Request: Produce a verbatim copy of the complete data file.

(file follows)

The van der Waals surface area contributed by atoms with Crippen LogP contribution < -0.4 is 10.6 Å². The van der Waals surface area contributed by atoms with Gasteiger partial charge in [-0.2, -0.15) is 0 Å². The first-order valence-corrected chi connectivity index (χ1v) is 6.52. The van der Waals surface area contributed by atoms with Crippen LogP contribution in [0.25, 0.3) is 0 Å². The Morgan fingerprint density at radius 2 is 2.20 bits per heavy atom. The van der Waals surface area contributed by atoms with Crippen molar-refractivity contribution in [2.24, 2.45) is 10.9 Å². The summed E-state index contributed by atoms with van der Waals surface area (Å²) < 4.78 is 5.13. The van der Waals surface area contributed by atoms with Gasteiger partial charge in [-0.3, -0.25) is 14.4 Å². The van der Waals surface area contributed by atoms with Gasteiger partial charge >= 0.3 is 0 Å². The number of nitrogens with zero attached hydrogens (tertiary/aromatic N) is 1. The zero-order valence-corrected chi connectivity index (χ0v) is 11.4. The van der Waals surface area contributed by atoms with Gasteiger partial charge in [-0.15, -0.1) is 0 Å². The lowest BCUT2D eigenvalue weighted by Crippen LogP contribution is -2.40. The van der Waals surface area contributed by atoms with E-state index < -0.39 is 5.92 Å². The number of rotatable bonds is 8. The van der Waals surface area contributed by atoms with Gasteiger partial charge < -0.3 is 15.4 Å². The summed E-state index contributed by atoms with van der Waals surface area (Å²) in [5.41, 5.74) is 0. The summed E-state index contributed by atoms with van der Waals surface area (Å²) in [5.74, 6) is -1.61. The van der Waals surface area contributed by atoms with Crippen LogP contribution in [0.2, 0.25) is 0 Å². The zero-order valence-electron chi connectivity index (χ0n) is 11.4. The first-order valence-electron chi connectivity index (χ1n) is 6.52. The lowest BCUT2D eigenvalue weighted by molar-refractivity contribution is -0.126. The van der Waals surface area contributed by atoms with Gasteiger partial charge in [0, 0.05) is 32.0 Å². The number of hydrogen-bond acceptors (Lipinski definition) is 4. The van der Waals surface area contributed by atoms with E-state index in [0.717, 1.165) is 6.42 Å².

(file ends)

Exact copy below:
The van der Waals surface area contributed by atoms with Crippen LogP contribution < -0.4 is 10.6 Å². The van der Waals surface area contributed by atoms with Gasteiger partial charge in [-0.2, -0.15) is 0 Å². The first-order valence-corrected chi connectivity index (χ1v) is 6.52. The van der Waals surface area contributed by atoms with Crippen LogP contribution in [0.25, 0.3) is 0 Å². The Morgan fingerprint density at radius 2 is 2.20 bits per heavy atom. The van der Waals surface area contributed by atoms with Crippen molar-refractivity contribution in [2.24, 2.45) is 10.9 Å². The summed E-state index contributed by atoms with van der Waals surface area (Å²) < 4.78 is 5.13. The van der Waals surface area contributed by atoms with Gasteiger partial charge in [-0.3, -0.25) is 14.4 Å². The van der Waals surface area contributed by atoms with Gasteiger partial charge >= 0.3 is 0 Å². The number of nitrogens with zero attached hydrogens (tertiary/aromatic N) is 1. The zero-order valence-corrected chi connectivity index (χ0v) is 11.4. The van der Waals surface area contributed by atoms with Gasteiger partial charge in [-0.15, -0.1) is 0 Å². The lowest BCUT2D eigenvalue weighted by Crippen LogP contribution is -2.40. The van der Waals surface area contributed by atoms with E-state index < -0.39 is 5.92 Å². The number of rotatable bonds is 8. The van der Waals surface area contributed by atoms with Gasteiger partial charge < -0.3 is 15.4 Å². The summed E-state index contributed by atoms with van der Waals surface area (Å²) in [5.41, 5.74) is 0. The summed E-state index contributed by atoms with van der Waals surface area (Å²) in [5.74, 6) is -1.61. The van der Waals surface area contributed by atoms with Crippen LogP contribution in [0.2, 0.25) is 0 Å². The zero-order valence-electron chi connectivity index (χ0n) is 11.4. The first-order valence-electron chi connectivity index (χ1n) is 6.52. The lowest BCUT2D eigenvalue weighted by molar-refractivity contribution is -0.126. The van der Waals surface area contributed by atoms with Gasteiger partial charge in [0, 0.05) is 32.0 Å². The number of hydrogen-bond acceptors (Lipinski definition) is 4. The van der Waals surface area contributed by atoms with E-state index in [0.717, 1.165) is 6.42 Å².